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First Read Flash: Nuclear Negotiating

Farewell to the filibuster?
Senate Majority Leader Harry Reid of Nev. gestures as he speaks with reporters on Capitol in Washington, Tuesday, July 9, 2013 (Photo by J. Scott Applewhite/AP)
Senate Majority Leader Harry Reid of Nev. gestures as he speaks with reporters on Capitol in Washington, Tuesday, July 9, 2013

Farewell to the filibuster?

Senate Majority Leader Harry Reid (D- Nev.) and Minority Leader Mitch McConnell (R-Ky.) engaged in a heated debate on the Senate floor Thursday over Reid’s threats to change Senate rules. Democrats are particularly frustrated with what they see as an unnecessary partisan blockade on executive branch nominees.

Under Reid’s proposed change—known as the “nuclear option”—only 51 votes would be required to break a filibuster, rather than the current 60 votes needed. Reid’s proposal would only apply to executive branch nominations.

But there is fear that such a change could eventually lead to an end to the filibuster even in legislation and judicial nominations.

Republican senators were infuriated by Reid’s threats, many of them saying that such a move would be detrimental.

“It will be the end of the Senate,” warned Sen. Lamar Alexander (R-Tenn.).

It is unclear if Reid will follow through with his threats or if he is using them as leverage to motivate action on nominees. But the discussion alone has prompted a rare joint meeting.

The New York Times reported that senators from both parties plan to meet on Monday at 6 p.m. in the Old Senate Chamber to discuss the implications of this rule change.

Second chance for the Farm Bill

The House narrowly passed a revised version of an agricultural funding bill Thursday after an embarrassing episode in June, which left the GOP unable to pass its own bill. No Democrats voted for the bill.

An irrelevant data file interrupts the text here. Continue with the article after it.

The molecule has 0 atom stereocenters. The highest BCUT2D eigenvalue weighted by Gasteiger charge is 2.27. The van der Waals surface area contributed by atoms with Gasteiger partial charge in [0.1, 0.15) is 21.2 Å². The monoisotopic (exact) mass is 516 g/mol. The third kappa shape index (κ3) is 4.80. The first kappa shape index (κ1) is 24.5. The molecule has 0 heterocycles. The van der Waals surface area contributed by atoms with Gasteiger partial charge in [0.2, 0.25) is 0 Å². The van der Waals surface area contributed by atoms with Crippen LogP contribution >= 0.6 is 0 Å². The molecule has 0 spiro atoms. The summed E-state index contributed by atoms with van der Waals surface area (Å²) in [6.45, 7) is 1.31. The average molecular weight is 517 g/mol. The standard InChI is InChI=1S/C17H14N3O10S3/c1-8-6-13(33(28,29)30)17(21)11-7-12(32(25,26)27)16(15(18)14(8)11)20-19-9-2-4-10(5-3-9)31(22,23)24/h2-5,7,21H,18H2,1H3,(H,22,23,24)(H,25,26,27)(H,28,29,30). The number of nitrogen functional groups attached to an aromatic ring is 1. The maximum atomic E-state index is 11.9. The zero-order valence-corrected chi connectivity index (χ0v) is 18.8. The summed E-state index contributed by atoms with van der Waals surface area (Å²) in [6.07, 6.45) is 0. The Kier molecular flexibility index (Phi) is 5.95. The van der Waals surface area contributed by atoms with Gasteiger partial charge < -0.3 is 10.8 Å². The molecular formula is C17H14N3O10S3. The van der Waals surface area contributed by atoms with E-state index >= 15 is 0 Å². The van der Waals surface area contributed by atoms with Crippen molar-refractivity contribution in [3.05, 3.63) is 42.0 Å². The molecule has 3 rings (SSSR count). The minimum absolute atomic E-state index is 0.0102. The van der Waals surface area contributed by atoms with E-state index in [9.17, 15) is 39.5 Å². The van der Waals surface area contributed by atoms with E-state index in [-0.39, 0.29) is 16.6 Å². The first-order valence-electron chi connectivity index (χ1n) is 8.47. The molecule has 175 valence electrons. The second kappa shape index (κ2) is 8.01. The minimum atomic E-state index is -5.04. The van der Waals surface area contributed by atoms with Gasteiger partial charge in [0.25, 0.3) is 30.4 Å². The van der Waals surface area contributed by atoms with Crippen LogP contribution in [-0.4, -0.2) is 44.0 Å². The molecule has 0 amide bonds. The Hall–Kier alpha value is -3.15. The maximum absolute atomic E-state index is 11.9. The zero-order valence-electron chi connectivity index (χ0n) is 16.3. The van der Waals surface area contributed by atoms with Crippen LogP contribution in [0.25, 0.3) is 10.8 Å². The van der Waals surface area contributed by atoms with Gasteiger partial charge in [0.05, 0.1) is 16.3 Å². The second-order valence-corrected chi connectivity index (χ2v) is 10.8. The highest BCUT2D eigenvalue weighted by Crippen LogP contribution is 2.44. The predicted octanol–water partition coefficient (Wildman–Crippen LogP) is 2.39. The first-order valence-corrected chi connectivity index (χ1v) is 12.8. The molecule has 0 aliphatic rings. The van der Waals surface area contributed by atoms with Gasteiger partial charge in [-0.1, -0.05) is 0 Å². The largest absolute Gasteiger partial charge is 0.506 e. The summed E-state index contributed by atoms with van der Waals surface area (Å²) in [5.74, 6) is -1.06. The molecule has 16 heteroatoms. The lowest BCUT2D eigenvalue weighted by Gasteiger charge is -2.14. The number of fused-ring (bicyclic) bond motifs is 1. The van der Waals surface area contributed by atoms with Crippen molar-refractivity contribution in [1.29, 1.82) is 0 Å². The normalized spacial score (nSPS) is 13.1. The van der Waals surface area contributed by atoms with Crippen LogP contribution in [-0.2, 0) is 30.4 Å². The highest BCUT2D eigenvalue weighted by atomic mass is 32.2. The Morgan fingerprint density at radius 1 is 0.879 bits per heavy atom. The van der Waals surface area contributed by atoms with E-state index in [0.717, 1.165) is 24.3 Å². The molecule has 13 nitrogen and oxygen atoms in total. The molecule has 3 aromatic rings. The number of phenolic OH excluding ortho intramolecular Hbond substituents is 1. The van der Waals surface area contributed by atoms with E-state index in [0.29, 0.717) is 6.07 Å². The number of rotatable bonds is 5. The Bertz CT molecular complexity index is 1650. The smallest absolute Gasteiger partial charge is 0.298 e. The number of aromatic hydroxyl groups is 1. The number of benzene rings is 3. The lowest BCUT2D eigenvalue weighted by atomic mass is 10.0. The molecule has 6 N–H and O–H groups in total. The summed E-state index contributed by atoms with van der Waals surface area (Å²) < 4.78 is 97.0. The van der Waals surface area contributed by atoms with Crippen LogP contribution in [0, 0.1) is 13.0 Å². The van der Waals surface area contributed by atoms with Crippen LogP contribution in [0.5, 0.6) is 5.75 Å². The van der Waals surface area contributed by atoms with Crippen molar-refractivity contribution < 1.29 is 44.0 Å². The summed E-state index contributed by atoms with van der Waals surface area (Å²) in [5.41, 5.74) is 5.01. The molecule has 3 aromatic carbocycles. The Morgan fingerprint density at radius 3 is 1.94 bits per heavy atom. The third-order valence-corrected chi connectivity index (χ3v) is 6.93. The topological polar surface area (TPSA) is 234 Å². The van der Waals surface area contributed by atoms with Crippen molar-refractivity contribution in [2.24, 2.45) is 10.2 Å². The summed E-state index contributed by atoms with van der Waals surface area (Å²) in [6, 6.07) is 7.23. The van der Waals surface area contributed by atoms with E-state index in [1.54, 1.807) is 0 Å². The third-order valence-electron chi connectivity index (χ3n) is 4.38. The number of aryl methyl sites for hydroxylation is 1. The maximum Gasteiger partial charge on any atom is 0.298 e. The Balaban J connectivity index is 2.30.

This time around the bill was stripped of funding for food stamps and food aid for the poor, which has been a regular component of the bill in recent history.

House Agriculture Committee Chairman Frank Lucas (R-Okla.) has said he will bring the nutrition piece back as a separate bill, but most observers are not hopeful that the notoriously divisive House will be able to pass food assistance programs.

The House’s bill will now go to conference with the Senate’s legislation, but it is unclear what type of agreement the two chambers will be able to reach.

National Journal reports that Majority Leader Eric Cantor (R-Va.) explained the House is working to "expedite" an agreement on a final bill with the Senate. However no specific timeline has been given.

Student loans deal stalled

A student loan proposal offered by Senate Democrats failed to move forward this week. Democrats offered a deal that would leave interest rates on subsidized Stafford loans for low- and moderate-income students at the current 3.4% for one more year.

The nonpartisan Congressional Budget Office found that the proposal would cost $22 billion over 10 years, news that fueled to the deal’s demise.

But Senators are awaiting a final, more comprehensive CBO score as they continue discussions to modify the deal.

The House passed a bill in May setting tying interest rates to the financial markets, up to 8.5 percent and the President has urged Congress to extend current rates, but it is unclear if the two chambers will find a workable solution before the fall semester begins.